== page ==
The 109th edition of the World Series opens tonight with perhaps the most insufferable matchup imaginable: the Red Sox and Cardinals. It’s not so much the teams themselves — though let’s face it, no one likes the Red Sox around here — but it’s the way they’re covered. Hopefully these next few days are so super-exciting it will overshadow the general awfulness that will come from a Red Sox-Cardinals series. Anyway, I have thoughts:
1. Regardless of whether they win the World Series, I expect more than a few teams to copy the Red Sox model of targeting mid-range free agents and ignoring the top of market. It’s a great strategy in theory but is very hard to actually pull off. Boston did get at least somewhat lucky that every non-Ryan Dempster signing worked out almost perfectly this season. The years Shane Victorino and Koji Uehara had are like, 90th-percentile stuff. The Yankees are going to wind up re-signing Robinson Cano to a huge contract, which pretty much precludes them for the whole “spread the money around” idea. I have no reason to think they won’t remain a top of the market club, $189M payroll plan or not.
2. The Dodgers fired bench coach Trey Hillman yesterday and I would not be surprised if he wound up with the Yankees in some capacity. Maybe on the coaching staff, maybe as a minor league instructor, maybe as a scout or in the front office. I don’t really know. Hillman coached in the Yankees’ farm system for more than a decade (1990-2001) before leaving because he was passed over several times for big league coaching positions. He spent a year in the Rangers’ front office before heading over to manage in Japan. Brian Cashman and Hillman are reportedly close friends, so much so that he was considered an outside the box managerial candidate following the 2007 season. Hillman was named manager of the Royals before Joe Torre officially left and the Yankees had a chance to interview him. I don’t know what he would do or how qualified he is to do it, but I would not be surprised if Hillman returned to the organization at all.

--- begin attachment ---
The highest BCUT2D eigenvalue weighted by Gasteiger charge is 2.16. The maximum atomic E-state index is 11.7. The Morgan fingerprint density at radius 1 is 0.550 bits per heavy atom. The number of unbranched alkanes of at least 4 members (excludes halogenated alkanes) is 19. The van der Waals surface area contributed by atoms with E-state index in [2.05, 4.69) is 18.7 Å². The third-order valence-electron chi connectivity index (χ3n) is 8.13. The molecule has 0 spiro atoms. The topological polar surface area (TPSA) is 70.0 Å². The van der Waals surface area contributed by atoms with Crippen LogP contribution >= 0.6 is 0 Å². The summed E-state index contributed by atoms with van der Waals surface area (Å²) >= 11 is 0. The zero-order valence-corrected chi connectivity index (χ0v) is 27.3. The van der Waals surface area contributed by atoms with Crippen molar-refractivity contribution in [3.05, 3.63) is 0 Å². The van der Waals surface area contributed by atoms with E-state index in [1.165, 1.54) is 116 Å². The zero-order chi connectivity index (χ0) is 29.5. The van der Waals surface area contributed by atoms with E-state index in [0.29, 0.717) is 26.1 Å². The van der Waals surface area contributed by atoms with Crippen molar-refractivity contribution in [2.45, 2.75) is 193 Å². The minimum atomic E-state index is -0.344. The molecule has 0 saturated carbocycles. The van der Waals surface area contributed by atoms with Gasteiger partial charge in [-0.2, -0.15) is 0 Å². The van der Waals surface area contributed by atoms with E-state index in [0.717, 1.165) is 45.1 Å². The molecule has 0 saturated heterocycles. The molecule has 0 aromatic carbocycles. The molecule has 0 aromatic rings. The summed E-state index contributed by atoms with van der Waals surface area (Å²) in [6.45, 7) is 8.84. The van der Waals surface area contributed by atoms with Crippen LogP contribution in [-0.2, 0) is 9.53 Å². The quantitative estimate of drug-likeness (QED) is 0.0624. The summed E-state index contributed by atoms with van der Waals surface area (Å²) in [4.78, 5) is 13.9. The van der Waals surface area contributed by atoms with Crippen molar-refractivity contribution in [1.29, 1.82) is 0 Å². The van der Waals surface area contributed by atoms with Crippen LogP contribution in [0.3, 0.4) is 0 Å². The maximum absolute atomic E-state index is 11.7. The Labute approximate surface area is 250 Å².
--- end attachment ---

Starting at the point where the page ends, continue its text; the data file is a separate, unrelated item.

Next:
3. This is probably worth its own post at some point, but I think former Rangers outfielder David Murphy has a chance to be a real free agent bargain this winter. The 32-year-old was awful this year (73 wRC+) but awesome last year (129 wRC+), and I suspect his true talent is somewhere in the middle (career 103 wRC+). Murphy is strictly a left-handed platoon bat (career 71 wRC+ against southpaws) and his performance against right-handers in recent years is rather interesting. Here is a table of information:
That is Murphy’s performance against right-handers only. I repeat: right-handers only. The strikeout and walk rates are very good, and outside of the normal year-to-year fluctuation, his batting ball profile is unchanged. It’s not like he suddenly forgot how to hit the ball in the air or something. It would be a big red flag if he did.
Despite that, Murphy’s average on balls in play fell off a cliff last season, nearly a hundred points from his established level the three years before that. There might be a tangible reason for this — maybe he changed his approach in an attempt to have a huge contract year, maybe he was hiding an injury, maybe he was a mechanic mess, or maybe he simply had an unlucky season. It happens. If the Yankees don’t bring Curtis Granderson back and can’t reel in Carlos Beltran, Murphy would make a ton of sense if they can sell him on the idea of using the short porch to re-establish his value on a one-year, prove yourself before hitting the market again next winter.
4. Tim Lincecum’s new contract (two years, $35M) is on the high-end but not way out of line with what I expected him to get. It shows two things: One, free agent prices continue to go up as the Yankees’ payroll comes down. That’s bad. Two, it shows the value of getting above-average pitching at an affordable rate, say $10-12M per year. Having Yu Darvish at that price sure would have been nice, but maybe Masahiro Tanaka can be that guy. Whoever acquires him will end up spending north of $100M, but half of that will be the posting fee, which doesn’t count against the luxury tax. Obviously the Yankees would benefit from that. My guess is the team that lands Tanaka ends up with a lesser pitcher than Darvish at a higher salary. Either way, Lincecum’s contract shows what happens when teams have a ton of money to spend — remember, every club will get an extra $25M starting next year thanks to the new national television contracts — and not many places to spend it. The few free agents who are good and/or have a track record are going to get paid in a big way.